His latest specimen gathering consisted of high-end prostitutes. The Chattahoochee National Forest had provided cover for this most recent hunt. Its miles of wilderness proved the ideal disposal area. He’d witnessed the arrival of spring as the area greened up. Watched it blossom into its summer loveliness. Seen the explosion of fall colors come vividly to life as he buried his precious specimens.
But he was at the end of this cycle of murders. He refused to tramp through isolated areas during winter snow. Last night’s kill would be the final in this series.
He chuckled to himself. Plus, the unexpected bonus.
The lone hiker appeared just before dusk settled. He’d already made camp. Set up his tent. The specimen, bound and gagged, waited for him inside. The Rohypnol’s effects had faded. She would know everything that happened from this point on.
Then the kid arrived, sporting a backpack almost bigger than he was. Made himself at home. Admitted he was lost.
They chatted over bottled water and protein bars. The teen spilled that he was traipsing around during Thanksgiving break in hopes of having some majestic, eye-opening experience that would be good enough to write about in his upcoming college admission essay. Everyone these days had come from another country and had to learn English, only to land at the top of their graduating class. Or they’d come from divorced parents and had to live out of a car when the custodial parent was laid off and couldn’t find work. Or they volunteered from everything to food banks to homeless shelters and were homecoming queen and Most Likely To Succeed.
All his classmates had a story to write about. Except for him. He came from a middle class family that had never struggled. The boy had decent grades. Had made National Honor Society. Was vice president of the chess club. That was his undistinguished resume. So he was looking for something life-changing that he could write about.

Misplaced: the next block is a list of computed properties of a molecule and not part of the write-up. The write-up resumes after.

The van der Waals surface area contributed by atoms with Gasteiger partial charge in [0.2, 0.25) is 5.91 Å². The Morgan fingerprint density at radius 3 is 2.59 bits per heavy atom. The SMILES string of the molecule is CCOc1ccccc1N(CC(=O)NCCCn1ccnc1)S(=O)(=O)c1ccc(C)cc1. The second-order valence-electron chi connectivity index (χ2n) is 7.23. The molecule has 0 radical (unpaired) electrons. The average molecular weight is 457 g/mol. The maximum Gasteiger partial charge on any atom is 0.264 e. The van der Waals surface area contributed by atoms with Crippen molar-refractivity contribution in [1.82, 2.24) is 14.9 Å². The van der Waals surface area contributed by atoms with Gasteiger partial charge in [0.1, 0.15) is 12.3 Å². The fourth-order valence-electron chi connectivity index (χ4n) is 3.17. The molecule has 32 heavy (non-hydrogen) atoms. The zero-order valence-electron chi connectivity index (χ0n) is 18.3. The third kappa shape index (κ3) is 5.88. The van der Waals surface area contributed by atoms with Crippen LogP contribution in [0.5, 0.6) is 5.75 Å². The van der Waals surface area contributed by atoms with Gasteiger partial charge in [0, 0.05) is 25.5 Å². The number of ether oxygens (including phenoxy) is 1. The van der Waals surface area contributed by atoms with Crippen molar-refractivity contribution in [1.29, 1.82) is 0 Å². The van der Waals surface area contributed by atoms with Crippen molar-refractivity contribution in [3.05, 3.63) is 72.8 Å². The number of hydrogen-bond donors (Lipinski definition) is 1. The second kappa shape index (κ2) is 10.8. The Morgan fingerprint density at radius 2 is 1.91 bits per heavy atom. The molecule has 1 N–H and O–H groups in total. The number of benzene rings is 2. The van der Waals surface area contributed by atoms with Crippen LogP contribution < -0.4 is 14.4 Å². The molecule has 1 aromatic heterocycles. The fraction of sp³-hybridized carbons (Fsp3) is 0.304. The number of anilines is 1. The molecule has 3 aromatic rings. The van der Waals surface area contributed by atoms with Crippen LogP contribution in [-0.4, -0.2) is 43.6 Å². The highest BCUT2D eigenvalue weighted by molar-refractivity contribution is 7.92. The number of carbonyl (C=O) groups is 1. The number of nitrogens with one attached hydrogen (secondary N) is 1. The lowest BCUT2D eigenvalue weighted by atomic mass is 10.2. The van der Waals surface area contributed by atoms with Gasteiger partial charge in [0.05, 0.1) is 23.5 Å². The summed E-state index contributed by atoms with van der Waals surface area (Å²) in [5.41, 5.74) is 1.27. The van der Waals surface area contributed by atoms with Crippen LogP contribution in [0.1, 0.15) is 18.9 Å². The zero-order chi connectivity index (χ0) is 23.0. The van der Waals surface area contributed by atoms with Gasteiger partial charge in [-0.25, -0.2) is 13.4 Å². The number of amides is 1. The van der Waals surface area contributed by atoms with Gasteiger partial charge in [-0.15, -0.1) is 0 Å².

He’d certainly experienced it. Of course, the kid changed from the living into the dead. Over many hours. As had the whore.
At least the kid wouldn’t be put through the agony of writing that essay. Or being rejected by his top choices and settling for community college and a mundane life.
He returned to the campsite as the rain slacked off to a drizzle. Packed up. He pulled his keys from his pocket. Noticed the rain had stopped. The sky lightened.
And then he saw it. A rainbow in the sky.
Of course. That was it.
Just as God placed the rainbow in the sky as a promise to Noah that He would never flood the earth again, He’d generously gifted him with a new idea.
His next mission would be served as The Rainbow Killer.
Thoughts raced in his head as he planned a new series of murders to commit. The specimens would share nothing in common, making him impossible to catch. But every murder would end in spectacular colors. In hues of the rainbow.
Confidence pulsated through him. This could be his claim to fame. A lasting legacy.
He couldn’t wait to begin.
I’ve written 9 total romances – 7 historicals (medieval & western) and 2 romantic suspense novels. I do most of my plotting while walking every morning.
I eat dark chocolate daily, watch as many movies as I can, will cry when Downton Abbey and Game of Thrones both come to an end, and have never met a piece of bread that did not call my name.